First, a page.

In a report released at a news conference in Dushanbe, the First Deputy Minister of Health and Social Protection of the Population, Ghafour Muhsinzoda, revealed on July 26 that the COVID Delta variant has spread to Tajikistan.  

We have sent several positive test results to the reference lab in London.  But according to the symptoms of the sick, we assume that the COVID Delta variant has already spread to the country.   Moreover, it has already circulated in neighboring countries,” Mr. Muhsinzoda said.  

“Most likely, COVID’s Delta variant has spread to Tajikistan from the Russian Federation,” Tajik health official noted.  

At the same time, Mr. Muhsinzoda noted that there was currently no need to introduce quarantine in the country.

“Our situation is not so critical as to introduce a general quarantine.  Before the introduction of quarantine, a huge amount of work has to be done in different directions.  This virus spreads much faster than the last year’s one.  Therefore, we urge everyone to comply with the rules.  Residents must understand this, be responsible and follow the recommendations of specialists, epidemiological standards,” the deputy minister added.

Recall, the Ministry of Health and Social Protection of Tajikistan (MoHSPP) last week said no cases of the coronavirus Delta variant have been registered in Tajikistan. 

Delta is the name for the B.1.617.2. variant, a SARS-CoV-2 mutation that originally surfaced in India. The first Delta case was identified in December 2020, and the strain spread rapidly, soon becoming the dominant strain of the virus in both India and then Great Britain.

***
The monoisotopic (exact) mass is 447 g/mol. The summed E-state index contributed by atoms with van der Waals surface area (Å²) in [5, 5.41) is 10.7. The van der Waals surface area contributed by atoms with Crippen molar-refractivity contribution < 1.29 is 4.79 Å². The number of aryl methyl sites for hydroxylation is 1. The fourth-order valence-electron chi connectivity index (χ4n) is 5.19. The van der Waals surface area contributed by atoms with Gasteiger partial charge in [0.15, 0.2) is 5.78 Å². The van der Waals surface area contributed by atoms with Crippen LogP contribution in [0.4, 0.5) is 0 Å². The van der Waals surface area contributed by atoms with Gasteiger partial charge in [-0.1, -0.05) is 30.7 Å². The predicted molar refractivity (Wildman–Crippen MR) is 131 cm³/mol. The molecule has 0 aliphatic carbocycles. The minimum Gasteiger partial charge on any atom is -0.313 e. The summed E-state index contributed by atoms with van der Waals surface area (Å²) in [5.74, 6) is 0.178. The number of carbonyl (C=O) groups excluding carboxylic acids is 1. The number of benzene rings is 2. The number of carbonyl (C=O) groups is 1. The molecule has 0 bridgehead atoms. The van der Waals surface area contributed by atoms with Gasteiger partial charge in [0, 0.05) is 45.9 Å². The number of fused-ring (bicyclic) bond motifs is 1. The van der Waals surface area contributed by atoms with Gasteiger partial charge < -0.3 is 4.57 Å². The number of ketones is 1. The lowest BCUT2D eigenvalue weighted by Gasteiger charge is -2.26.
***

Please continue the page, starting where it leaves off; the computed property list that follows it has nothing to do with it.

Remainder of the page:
The Delta variant was first detected in India last October and it led to a massive second wave of Covid-19 cases in the country.  Since then, the highly infectious strain has spread globally.

The World Health Organization (WHO) named it the Delta variant on 31 May 2021.

Public Health England (PHE) in May 2021 observed secondary attack rates to be 51–67% higher than the alpha variant.

On May 11, 2021, the WHO also classified this lineage VOC, and said that it showed evidence of higher transmissibility and reduced neutralization. The variant is thought to be partly responsible for India's second wave of the pandemic beginning in February 2021.  It later contributed to a third wave in Fiji, the United Kingdom and South Africa, and the WHO warned in July 2021 it could have a similar effect elsewhere in Europe and Africa.

On June 7, 2021, researchers at the National Centre for Infectious Diseases in Singapore posted a paper suggesting that patients testing positive for Delta are more likely to develop pneumonia and/or require oxygen than patients with wild type or Alpha. On June 15, 2021, the Center for Disease Control and Prevention declared Delta a variant of concern.